The other is FNFV Group, which represents the company’s various investments in other businesses.
Fidelity stockholders received three shares of FNF and one share of FNFV for every three Fidelity shares they owned.
Fidelity’s stock closed at $32.76 last Monday before the split took effect. When trading in the two tracking stocks began Tuesday morning on the New York Stock Exchange, FNF opened at $27.54 and FNFV opened at $17, which translates into a combined value of $33.21 for the former Fidelity shares.
Analysts downgrade Rayonier after split
The other Jacksonville company splitting up last week was Rayonier Inc., which spun off its performance fibers division into a separate company called Rayonier Advanced Materials Inc.
Rayonier Inc. shareholders received one share of Rayonier Advanced Materials for every three shares of Rayonier Inc. they owned, and the two companies began trading separately on the New York Stock Exchange last Monday.
Rayonier closed at $48.53 the previous Friday. When trading opened Monday, Rayonier Inc., which still includes its forest resources and real estate businesses, opened at $35.05. Rayonier Advanced Materials opened at $36.80. That combined value translated into $47.32 for the pre-split Rayonier shares.
Two analysts downgraded Rayonier Inc.’s stock Monday after the split, basically based on its price.
Paul Quinn of RBC Capital Markets downgraded the stock from “outperform” to “sector perform,” pointing out in his research note that Rayonier’s stock had already risen 16.1 percent since its announcement of the spinoff plan in January. He sees “limited upside” in the near term.
“We continue to like the long-term outlook for Rayonier’s remaining timberland business, which is well positioned to benefit from the ongoing US housing recovery, and Asian demand for North American and New Zealand logs,” Quinn said.
Steven Chercover of D.A. Davidson downgraded the stock from “buy” to “neutral,” essentially the same ratings as Quinn.
Chercover said in his research note that stock is trading at about a 10 percent discount to his estimated value of the company of $39 a share, and he said the stock would “begin to look attractive” at 20 percent below his estimated value.
Both Quinn and Chercover also became the first analysts to initiate coverage on Rayonier Advanced Materials, Quinn with an “outperform” rating and Chercover with a “buy.”
“Rayonier Advanced Materials is the largest producer of specialty dissolving pulp (cellulose specialties) with a 38 percent global market share,” Quinn wrote.
Quinn has a $46 price target for the performance fibers company.
“We like Rayonier’s move to spin off the specialty chem business and expect a market re-rating of standalone Rayonier Advanced Materials closer to chemical companies, given Rayonier Advanced Materials’ strong, sustainable EBITDA (earnings before interest, taxes, depreciation and amortization) margins and leading market position in cellulose specialties,” he said.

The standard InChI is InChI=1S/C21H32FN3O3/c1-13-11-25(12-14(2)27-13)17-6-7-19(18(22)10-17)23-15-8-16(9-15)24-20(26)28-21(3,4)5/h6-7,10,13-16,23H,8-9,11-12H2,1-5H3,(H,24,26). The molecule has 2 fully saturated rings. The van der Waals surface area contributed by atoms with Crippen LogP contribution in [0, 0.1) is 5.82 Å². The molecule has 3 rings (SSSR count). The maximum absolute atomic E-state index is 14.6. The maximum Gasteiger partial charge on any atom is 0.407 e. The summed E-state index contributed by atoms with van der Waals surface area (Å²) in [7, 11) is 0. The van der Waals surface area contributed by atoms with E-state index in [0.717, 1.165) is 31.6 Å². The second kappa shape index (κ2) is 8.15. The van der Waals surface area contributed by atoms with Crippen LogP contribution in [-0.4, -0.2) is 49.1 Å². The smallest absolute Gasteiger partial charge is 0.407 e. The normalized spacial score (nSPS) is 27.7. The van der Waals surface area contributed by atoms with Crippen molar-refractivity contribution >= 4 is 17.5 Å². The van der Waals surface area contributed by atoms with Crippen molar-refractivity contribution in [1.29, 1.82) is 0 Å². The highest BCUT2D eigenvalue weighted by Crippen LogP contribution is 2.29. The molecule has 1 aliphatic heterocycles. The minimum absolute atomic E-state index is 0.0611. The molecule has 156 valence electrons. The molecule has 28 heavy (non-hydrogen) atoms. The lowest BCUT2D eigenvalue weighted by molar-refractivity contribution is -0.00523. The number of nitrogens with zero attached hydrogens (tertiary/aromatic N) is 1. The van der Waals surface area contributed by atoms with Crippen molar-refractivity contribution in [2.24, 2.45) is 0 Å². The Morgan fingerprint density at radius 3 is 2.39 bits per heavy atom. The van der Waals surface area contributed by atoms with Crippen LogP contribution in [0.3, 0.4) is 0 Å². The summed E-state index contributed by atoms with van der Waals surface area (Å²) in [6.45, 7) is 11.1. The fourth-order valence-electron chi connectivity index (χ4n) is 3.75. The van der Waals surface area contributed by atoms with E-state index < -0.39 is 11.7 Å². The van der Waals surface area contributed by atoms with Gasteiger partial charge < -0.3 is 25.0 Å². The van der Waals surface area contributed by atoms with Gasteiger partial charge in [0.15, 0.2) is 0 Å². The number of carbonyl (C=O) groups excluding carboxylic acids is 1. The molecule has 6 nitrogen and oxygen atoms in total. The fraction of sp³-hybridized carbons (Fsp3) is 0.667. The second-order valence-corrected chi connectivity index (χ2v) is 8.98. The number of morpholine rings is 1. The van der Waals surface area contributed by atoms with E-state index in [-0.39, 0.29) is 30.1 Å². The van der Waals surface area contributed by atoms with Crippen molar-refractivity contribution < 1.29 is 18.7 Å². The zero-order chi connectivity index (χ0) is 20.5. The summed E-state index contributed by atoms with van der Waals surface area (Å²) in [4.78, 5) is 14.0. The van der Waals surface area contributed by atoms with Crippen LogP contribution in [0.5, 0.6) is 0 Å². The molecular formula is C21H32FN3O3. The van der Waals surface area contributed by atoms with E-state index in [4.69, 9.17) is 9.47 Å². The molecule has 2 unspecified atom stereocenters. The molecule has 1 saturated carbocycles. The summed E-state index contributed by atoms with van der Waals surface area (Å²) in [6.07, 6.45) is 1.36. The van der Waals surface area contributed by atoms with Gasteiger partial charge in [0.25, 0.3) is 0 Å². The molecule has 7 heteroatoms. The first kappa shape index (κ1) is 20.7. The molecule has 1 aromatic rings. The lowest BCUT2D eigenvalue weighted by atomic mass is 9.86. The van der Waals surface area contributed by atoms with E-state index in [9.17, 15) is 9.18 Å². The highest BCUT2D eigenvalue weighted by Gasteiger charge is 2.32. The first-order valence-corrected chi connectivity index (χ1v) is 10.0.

Chercover has an even higher price target, at $53.
“We believe Rayonier Advanced Materials is undervalued because it is currently trading on 2014 ‘trough earnings,’ which were impacted by accelerated maintenance, startup expenses, and the Polar Vortex,” he said.
Chercover also likes the company’s market position.
“The industry is highly consolidated with significant barriers to entry, good returns, and growing markets,” he said.
Quinn said Rayonier Advanced Materials could be a takeover candidate a few years down the road, but for now he expects it look at acquisition opportunities.
“We expect Rayonier Advanced Materials to pursue specialty chemical acquisitions aggressively in complementary markets where it can bring its specialized manufacturing process knowledge to the table,” he said.
No news on Bi-Lo Winn-Dixie IPO
One local stock story we were looking for in the first half of 2014 didn’t happen and seems to be in limbo: the initial public offering of Bi-Lo Holdings LLC.
The parent company of the Winn-Dixie and Bi-Lo supermarket chains filed plans for an IPO last September with the Securities and Exchange Commission under the name Southeastern Grocers Inc. It last filed an update with the SEC in November.
Southeastern Grocers has made no more filings or said anything about the IPO since.
Bi-Lo Holdings spokesman Brian Wright said by email last week that the company doesn’t comment on these matters.
The IPO market is hot right now. IPO research firm Renaissance Capital in Greenwich, Conn., said last week that the second quarter was the most active IPO quarter in 14 years with 83 companies going public, raising a total of $20.8 billion.
Renaissance Capital also said there were 117 new IPO filings in the second quarter, the most since 2004.
So the IPO market is crowded, if Southeastern Grocers decides to jump back in.
It’s hard to say what will happen to struggling Body Central Corp. but one thing is clear: a lot of firms are investing in the Jacksonville-based fashion retailer at discount prices, hoping to capitalize if the company turns around.